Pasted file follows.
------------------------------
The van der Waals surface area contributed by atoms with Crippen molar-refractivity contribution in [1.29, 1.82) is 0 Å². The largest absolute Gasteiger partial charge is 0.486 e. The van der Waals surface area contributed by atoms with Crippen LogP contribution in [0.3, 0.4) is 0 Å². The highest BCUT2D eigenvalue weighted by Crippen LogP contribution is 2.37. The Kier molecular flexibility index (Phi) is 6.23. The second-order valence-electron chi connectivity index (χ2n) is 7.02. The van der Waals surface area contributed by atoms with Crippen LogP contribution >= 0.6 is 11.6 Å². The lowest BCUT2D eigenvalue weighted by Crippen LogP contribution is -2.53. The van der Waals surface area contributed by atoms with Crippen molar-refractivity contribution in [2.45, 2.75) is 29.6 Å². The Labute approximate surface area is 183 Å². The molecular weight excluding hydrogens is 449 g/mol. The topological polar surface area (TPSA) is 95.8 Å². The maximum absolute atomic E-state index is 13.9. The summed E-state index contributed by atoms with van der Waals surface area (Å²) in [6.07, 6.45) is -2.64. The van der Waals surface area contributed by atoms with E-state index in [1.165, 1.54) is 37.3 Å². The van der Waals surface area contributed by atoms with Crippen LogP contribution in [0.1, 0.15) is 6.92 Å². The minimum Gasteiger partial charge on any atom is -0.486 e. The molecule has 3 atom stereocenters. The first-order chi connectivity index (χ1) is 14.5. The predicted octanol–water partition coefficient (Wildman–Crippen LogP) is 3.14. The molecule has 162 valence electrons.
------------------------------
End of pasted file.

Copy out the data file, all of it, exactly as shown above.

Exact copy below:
The van der Waals surface area contributed by atoms with Crippen molar-refractivity contribution in [1.29, 1.82) is 0 Å². The largest absolute Gasteiger partial charge is 0.486 e. The van der Waals surface area contributed by atoms with Crippen LogP contribution in [0.3, 0.4) is 0 Å². The highest BCUT2D eigenvalue weighted by Crippen LogP contribution is 2.37. The Kier molecular flexibility index (Phi) is 6.23. The second-order valence-electron chi connectivity index (χ2n) is 7.02. The van der Waals surface area contributed by atoms with Crippen LogP contribution >= 0.6 is 11.6 Å². The lowest BCUT2D eigenvalue weighted by Crippen LogP contribution is -2.53. The van der Waals surface area contributed by atoms with Crippen molar-refractivity contribution in [2.45, 2.75) is 29.6 Å². The Labute approximate surface area is 183 Å². The molecular weight excluding hydrogens is 449 g/mol. The topological polar surface area (TPSA) is 95.8 Å². The maximum absolute atomic E-state index is 13.9. The summed E-state index contributed by atoms with van der Waals surface area (Å²) in [6.07, 6.45) is -2.64. The van der Waals surface area contributed by atoms with E-state index in [1.165, 1.54) is 37.3 Å². The van der Waals surface area contributed by atoms with Crippen LogP contribution in [0.1, 0.15) is 6.92 Å². The minimum Gasteiger partial charge on any atom is -0.486 e. The molecule has 3 atom stereocenters. The first-order chi connectivity index (χ1) is 14.5. The predicted octanol–water partition coefficient (Wildman–Crippen LogP) is 3.14. The molecule has 162 valence electrons.